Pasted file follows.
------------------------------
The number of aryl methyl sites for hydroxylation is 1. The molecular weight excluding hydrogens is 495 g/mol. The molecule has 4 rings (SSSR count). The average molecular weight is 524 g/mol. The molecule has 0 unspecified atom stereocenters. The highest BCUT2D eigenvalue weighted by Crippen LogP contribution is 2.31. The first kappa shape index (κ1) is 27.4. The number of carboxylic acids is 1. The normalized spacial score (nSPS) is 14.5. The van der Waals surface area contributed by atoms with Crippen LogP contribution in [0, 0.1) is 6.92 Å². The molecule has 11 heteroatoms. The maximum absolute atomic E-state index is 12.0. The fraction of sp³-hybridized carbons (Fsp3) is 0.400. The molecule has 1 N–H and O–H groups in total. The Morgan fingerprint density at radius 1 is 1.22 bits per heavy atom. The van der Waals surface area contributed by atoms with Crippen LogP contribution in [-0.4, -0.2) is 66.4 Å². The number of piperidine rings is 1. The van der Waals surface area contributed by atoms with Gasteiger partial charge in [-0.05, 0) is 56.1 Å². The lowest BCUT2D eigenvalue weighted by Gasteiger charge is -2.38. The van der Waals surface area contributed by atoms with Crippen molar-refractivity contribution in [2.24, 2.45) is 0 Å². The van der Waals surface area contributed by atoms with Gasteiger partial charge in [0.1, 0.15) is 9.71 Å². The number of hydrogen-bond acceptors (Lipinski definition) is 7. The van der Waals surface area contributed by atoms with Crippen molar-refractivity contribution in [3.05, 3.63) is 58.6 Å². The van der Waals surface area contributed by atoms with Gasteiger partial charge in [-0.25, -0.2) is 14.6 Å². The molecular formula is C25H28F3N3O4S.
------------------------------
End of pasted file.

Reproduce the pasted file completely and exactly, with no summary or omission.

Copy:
The number of aryl methyl sites for hydroxylation is 1. The molecular weight excluding hydrogens is 495 g/mol. The molecule has 4 rings (SSSR count). The average molecular weight is 524 g/mol. The molecule has 0 unspecified atom stereocenters. The highest BCUT2D eigenvalue weighted by Crippen LogP contribution is 2.31. The first kappa shape index (κ1) is 27.4. The number of carboxylic acids is 1. The normalized spacial score (nSPS) is 14.5. The van der Waals surface area contributed by atoms with Crippen LogP contribution in [0, 0.1) is 6.92 Å². The molecule has 11 heteroatoms. The maximum absolute atomic E-state index is 12.0. The fraction of sp³-hybridized carbons (Fsp3) is 0.400. The molecule has 1 N–H and O–H groups in total. The Morgan fingerprint density at radius 1 is 1.22 bits per heavy atom. The van der Waals surface area contributed by atoms with Crippen LogP contribution in [-0.4, -0.2) is 66.4 Å². The number of piperidine rings is 1. The van der Waals surface area contributed by atoms with Gasteiger partial charge in [-0.05, 0) is 56.1 Å². The lowest BCUT2D eigenvalue weighted by Gasteiger charge is -2.38. The van der Waals surface area contributed by atoms with Crippen molar-refractivity contribution in [2.24, 2.45) is 0 Å². The van der Waals surface area contributed by atoms with Gasteiger partial charge in [0.1, 0.15) is 9.71 Å². The number of hydrogen-bond acceptors (Lipinski definition) is 7. The van der Waals surface area contributed by atoms with Crippen molar-refractivity contribution in [3.05, 3.63) is 58.6 Å². The van der Waals surface area contributed by atoms with Gasteiger partial charge in [-0.25, -0.2) is 14.6 Å². The molecular formula is C25H28F3N3O4S.